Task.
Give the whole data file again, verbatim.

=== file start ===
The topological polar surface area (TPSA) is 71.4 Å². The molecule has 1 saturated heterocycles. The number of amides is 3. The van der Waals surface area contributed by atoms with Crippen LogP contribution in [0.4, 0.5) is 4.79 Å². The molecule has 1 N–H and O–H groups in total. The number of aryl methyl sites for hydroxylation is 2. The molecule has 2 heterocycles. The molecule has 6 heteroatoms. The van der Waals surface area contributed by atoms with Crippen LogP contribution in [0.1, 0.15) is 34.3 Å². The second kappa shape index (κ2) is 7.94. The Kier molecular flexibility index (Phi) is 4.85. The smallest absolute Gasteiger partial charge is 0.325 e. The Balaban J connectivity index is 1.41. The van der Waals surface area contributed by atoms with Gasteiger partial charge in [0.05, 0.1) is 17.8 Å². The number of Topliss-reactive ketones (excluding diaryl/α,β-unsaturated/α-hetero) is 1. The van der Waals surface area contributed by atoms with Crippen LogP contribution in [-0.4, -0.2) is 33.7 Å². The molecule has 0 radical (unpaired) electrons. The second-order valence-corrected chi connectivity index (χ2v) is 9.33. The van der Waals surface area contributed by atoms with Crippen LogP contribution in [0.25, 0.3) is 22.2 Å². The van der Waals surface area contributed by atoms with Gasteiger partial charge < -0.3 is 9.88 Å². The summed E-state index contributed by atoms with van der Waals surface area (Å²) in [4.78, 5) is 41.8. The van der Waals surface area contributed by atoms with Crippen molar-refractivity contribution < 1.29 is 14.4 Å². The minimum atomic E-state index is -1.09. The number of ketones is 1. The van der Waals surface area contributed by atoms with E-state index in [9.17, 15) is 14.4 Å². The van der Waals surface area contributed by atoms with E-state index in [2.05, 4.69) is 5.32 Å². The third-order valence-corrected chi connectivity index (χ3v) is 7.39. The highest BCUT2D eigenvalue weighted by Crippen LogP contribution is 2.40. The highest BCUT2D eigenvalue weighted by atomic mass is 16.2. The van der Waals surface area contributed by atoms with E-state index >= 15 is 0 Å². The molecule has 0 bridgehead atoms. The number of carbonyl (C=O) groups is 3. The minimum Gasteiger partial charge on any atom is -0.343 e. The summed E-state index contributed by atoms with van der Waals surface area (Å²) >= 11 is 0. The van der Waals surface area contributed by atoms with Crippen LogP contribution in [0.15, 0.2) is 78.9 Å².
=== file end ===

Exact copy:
The topological polar surface area (TPSA) is 71.4 Å². The molecule has 1 saturated heterocycles. The number of amides is 3. The van der Waals surface area contributed by atoms with Crippen LogP contribution in [0.4, 0.5) is 4.79 Å². The molecule has 1 N–H and O–H groups in total. The number of aryl methyl sites for hydroxylation is 2. The molecule has 2 heterocycles. The molecule has 6 heteroatoms. The van der Waals surface area contributed by atoms with Crippen LogP contribution in [0.1, 0.15) is 34.3 Å². The second kappa shape index (κ2) is 7.94. The Kier molecular flexibility index (Phi) is 4.85. The smallest absolute Gasteiger partial charge is 0.325 e. The Balaban J connectivity index is 1.41. The van der Waals surface area contributed by atoms with Gasteiger partial charge in [0.05, 0.1) is 17.8 Å². The number of Topliss-reactive ketones (excluding diaryl/α,β-unsaturated/α-hetero) is 1. The van der Waals surface area contributed by atoms with Crippen LogP contribution in [-0.4, -0.2) is 33.7 Å². The molecule has 0 radical (unpaired) electrons. The second-order valence-corrected chi connectivity index (χ2v) is 9.33. The van der Waals surface area contributed by atoms with Crippen LogP contribution in [0.25, 0.3) is 22.2 Å². The van der Waals surface area contributed by atoms with Gasteiger partial charge < -0.3 is 9.88 Å². The summed E-state index contributed by atoms with van der Waals surface area (Å²) in [4.78, 5) is 41.8. The van der Waals surface area contributed by atoms with Crippen molar-refractivity contribution < 1.29 is 14.4 Å². The minimum atomic E-state index is -1.09. The number of ketones is 1. The van der Waals surface area contributed by atoms with E-state index in [9.17, 15) is 14.4 Å². The van der Waals surface area contributed by atoms with E-state index in [2.05, 4.69) is 5.32 Å². The third-order valence-corrected chi connectivity index (χ3v) is 7.39. The highest BCUT2D eigenvalue weighted by Crippen LogP contribution is 2.40. The highest BCUT2D eigenvalue weighted by atomic mass is 16.2. The van der Waals surface area contributed by atoms with E-state index >= 15 is 0 Å². The molecule has 0 bridgehead atoms. The number of carbonyl (C=O) groups is 3. The minimum Gasteiger partial charge on any atom is -0.343 e. The summed E-state index contributed by atoms with van der Waals surface area (Å²) >= 11 is 0. The van der Waals surface area contributed by atoms with Crippen LogP contribution in [0.15, 0.2) is 78.9 Å².